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Microsoft Azure Stack is Now Available

Several times throughout Microsoft’s history, customers asked for certain product solutions and Microsoft turned around and delivered something else. Such is the case with Azure Stack. Customers simply wanted to be able to run Azure-level services on their own hardware, but instead Microsoft believed it best to work with hardware partners to deliver a turn-key system. The idea is to ensure that Azure Stack is capable of running efficiently and correctly because the hardware has been built to accommodate it. Microsoft’s Azure services require intensive processes, which requires hardware certified to handle the workload.

Microsoft had originally began down the path to just supply Azure services for customer’s own equipment, calling it Azure Pack at the time. But, that was wrought with problem due to limited customer budgets for new hardware and older hardware that couldn’t be upgraded adequately. Microsoft wanted to avoid a situation where the product simply wouldn’t work and customers became irate. In the current cloud wars, with Microsoft trying to find a way to surpass Amazon’s lead, word of mouth can be damaging. So, after much confusion about the solution’s direction, Microsoft scrapped Azure Pack and placed full focus on Azure Stack.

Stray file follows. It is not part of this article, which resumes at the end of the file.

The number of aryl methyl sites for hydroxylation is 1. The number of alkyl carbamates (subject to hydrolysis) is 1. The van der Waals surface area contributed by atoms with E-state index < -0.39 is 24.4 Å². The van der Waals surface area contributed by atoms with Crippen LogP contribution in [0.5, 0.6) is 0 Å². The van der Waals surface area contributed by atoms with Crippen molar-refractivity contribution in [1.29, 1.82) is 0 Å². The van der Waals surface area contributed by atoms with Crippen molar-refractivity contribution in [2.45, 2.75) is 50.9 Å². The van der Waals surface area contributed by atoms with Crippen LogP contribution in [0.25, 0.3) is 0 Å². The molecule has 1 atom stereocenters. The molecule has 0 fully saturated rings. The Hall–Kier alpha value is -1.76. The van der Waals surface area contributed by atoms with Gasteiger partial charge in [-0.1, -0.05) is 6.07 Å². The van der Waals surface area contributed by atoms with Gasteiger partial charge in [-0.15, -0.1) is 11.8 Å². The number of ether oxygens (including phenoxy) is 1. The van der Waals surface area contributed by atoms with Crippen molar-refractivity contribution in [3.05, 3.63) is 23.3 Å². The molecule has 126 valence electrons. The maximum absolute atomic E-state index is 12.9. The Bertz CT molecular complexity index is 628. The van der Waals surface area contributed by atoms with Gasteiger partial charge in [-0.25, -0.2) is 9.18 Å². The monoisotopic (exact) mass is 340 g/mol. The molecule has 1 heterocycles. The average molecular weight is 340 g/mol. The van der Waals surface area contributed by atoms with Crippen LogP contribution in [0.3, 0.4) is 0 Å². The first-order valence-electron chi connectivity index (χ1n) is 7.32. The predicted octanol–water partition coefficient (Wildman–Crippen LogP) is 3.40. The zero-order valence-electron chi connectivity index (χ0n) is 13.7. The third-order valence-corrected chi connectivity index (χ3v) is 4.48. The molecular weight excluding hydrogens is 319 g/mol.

Today, at Microsoft’s big partner and sales event in Washington DC, called Inspire, the company has finally opened up ordering for the Azure Stack solution.

Here’s what’s available starting today

  • Orderable Azure Stack integrated systems: We have delivered Azure Stack software to our hardware partners, enabling us to begin the certification process for their integrated systems, with the first systems to begin shipping in September. You can now order integrated systems from Dell EMC, HPE, and Lenovo.
  • Azure Stack software pricing and availability: We have released pricing for the pay-as-you-use and capacity-based models today, you can use that information to plan your purchases.
  • Azure Stack Development Kit (ASDK) availability: ASDK, the free single-server deployment option for trial purposes, is available for web download today. You can use it to build and validate your applications for integrated systems deployments.


See: Azure Stack integrated systems – how to bring Azure to your data center

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